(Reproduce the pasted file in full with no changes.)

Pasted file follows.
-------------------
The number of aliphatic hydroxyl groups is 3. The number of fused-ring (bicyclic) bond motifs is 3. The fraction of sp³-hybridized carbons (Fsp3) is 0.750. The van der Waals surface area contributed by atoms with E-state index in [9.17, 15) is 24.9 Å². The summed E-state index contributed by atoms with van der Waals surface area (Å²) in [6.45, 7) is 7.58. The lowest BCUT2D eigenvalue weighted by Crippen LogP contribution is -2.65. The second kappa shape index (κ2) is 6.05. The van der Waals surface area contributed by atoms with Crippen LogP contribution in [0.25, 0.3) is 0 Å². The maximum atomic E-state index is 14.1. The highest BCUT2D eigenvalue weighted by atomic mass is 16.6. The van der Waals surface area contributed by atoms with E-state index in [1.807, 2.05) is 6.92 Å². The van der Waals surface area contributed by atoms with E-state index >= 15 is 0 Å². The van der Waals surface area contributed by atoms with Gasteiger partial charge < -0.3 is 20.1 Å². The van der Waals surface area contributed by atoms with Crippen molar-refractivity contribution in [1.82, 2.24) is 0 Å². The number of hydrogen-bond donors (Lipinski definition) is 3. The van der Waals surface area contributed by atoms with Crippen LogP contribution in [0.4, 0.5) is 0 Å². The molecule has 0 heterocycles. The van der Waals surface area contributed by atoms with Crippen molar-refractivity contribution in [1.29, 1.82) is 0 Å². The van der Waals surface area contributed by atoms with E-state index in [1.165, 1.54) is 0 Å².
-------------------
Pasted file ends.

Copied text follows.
The number of aliphatic hydroxyl groups is 3. The number of fused-ring (bicyclic) bond motifs is 3. The fraction of sp³-hybridized carbons (Fsp3) is 0.750. The van der Waals surface area contributed by atoms with E-state index in [9.17, 15) is 24.9 Å². The summed E-state index contributed by atoms with van der Waals surface area (Å²) in [6.45, 7) is 7.58. The lowest BCUT2D eigenvalue weighted by Crippen LogP contribution is -2.65. The second kappa shape index (κ2) is 6.05. The van der Waals surface area contributed by atoms with Crippen LogP contribution in [0.25, 0.3) is 0 Å². The maximum atomic E-state index is 14.1. The highest BCUT2D eigenvalue weighted by atomic mass is 16.6. The van der Waals surface area contributed by atoms with E-state index in [1.807, 2.05) is 6.92 Å². The van der Waals surface area contributed by atoms with E-state index >= 15 is 0 Å². The van der Waals surface area contributed by atoms with Gasteiger partial charge < -0.3 is 20.1 Å². The van der Waals surface area contributed by atoms with Crippen molar-refractivity contribution in [1.82, 2.24) is 0 Å². The number of hydrogen-bond donors (Lipinski definition) is 3. The van der Waals surface area contributed by atoms with Crippen LogP contribution in [0.4, 0.5) is 0 Å². The molecule has 0 heterocycles. The van der Waals surface area contributed by atoms with Crippen molar-refractivity contribution in [1.29, 1.82) is 0 Å². The van der Waals surface area contributed by atoms with E-state index in [1.165, 1.54) is 0 Å².